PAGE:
DryShips (NASDAQ: DRYS) reported its first-quarter results after the closing bell on Wednesday. That said, those results were buried deeply within its press release because the company didn’t want them to overshadow what it is becoming. That’s probably because the first quarter was another disaster for the company after it spent nearly $2 for every $1 of revenue it took in, and that doesn’t even factor in the boatload of cash that went out the door to buy more boats.
However, for the glass-half-full types, the company does see that number improving significantly over the course of this year as its latest additions start generating revenue. If everything goes according to plan, the company could produce a significant amount of annual cash flow going forward given the potential earnings power of its rebuilt fleet.
Playing the numbers game
Unfortunately for DryShips, none of those new vessels had arrived yet during the first quarter. Because of that, it only operated 13 ships, which was down from an average of 15.2 during the fourth quarter, and 23 in the year-ago quarter. That shrinking fleet caused the company to report just $11.8 million in revenue during the quarter, which was down from $17.0 million in the first quarter of last year. However, on a more positive note, those vessels at least operated in the black thanks to a significant improvement in charter rates:
As that chart shows, the average daily charter rate increased versus both the fourth-quarter and year-over-year numbers thanks to a noticeable rebound in shipping rates. That said, the company’s vessel operating expenses also went up, which cut into its margins.
Despite the improvement in rates, Dryships spent nearly twice what it pulled in last quarter, tallying a combined $21.7 million in voyage expenses, vessel operating expenses, general and administrative costs, and interest expense. As a result of those and other expenses, the company reported a net loss of $10.7 million, or $0.69 per share. However, after adjusting for a few items, it reported a negative $7.4 million in adjusted EBITDA during the quarter, which is a good proxy for the underlying cash-flow-generating ability of the company. That’s an improvement from last quarter’s negative $7.9 million in adjusted EBITDA and the negative $10.4 million in adjusted EBITDA it reported in the year-ago quarter.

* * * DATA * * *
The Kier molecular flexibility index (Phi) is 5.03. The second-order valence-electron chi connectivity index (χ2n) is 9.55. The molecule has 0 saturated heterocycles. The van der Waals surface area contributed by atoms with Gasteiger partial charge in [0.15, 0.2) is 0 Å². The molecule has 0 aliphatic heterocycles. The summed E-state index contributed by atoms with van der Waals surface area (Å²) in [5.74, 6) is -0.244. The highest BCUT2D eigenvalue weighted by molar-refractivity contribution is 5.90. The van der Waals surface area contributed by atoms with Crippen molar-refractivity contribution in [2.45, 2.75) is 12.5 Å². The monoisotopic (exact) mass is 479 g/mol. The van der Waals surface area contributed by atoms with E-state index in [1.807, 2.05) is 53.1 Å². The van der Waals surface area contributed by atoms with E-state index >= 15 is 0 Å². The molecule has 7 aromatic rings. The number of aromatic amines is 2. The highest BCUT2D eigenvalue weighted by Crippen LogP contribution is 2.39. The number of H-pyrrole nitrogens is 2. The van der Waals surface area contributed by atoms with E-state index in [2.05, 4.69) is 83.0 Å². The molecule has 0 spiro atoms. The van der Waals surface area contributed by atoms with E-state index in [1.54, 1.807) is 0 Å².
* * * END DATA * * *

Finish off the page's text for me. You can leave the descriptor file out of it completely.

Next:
Is the tide really turning?
While Dryships continued to bleed cash flow during the quarter, the company expects to plug that hole in the coming quarters thanks to the recent additions to its fleet. So far this year, the company has acquired 17 vessels, several of which entered service during the second quarter. What’s noteworthy about many of these ships is that DryShips secured them with long-term time charters, which should provide it with relatively stable cash flow. For example, in early May, the company took delivery on a Newcastlemax dry bulk vessel that it signed to a one-year contract, which should pay it a total of $7.1 million.
These agreements provide DryShips with some sense of certainty surrounding future cash flow. According to the company’s estimates, when factoring in these contracts and improvements in shipping rates, its current fleet could generate $77 million in EBITDA on an annual basis. That’s up from the $70 million annual EBITDA guidance it provided last month thanks to some recent acquisitions. While it’s worth noting that this is an estimate based on currently projected spot market prices for its uncontracted vessels, it does give investors a better idea of the cash-generating capacity of its fleet if everything goes according to plan.
The first quarter was another wash-out for DryShips because the company had yet to benefit from any of its recent acquisitions. Because of that, the company continued to bleed cash. However, it expects to turn the corner in the coming quarters because it has significantly rebuilt its fleet, including adding several vessels under time charters that should provide relatively steady cash flow. That said, investors have paid a significant price in terms of dilution to get to that point, which means the company has a long road to recovery ahead of it before we’ll see any tangible return.
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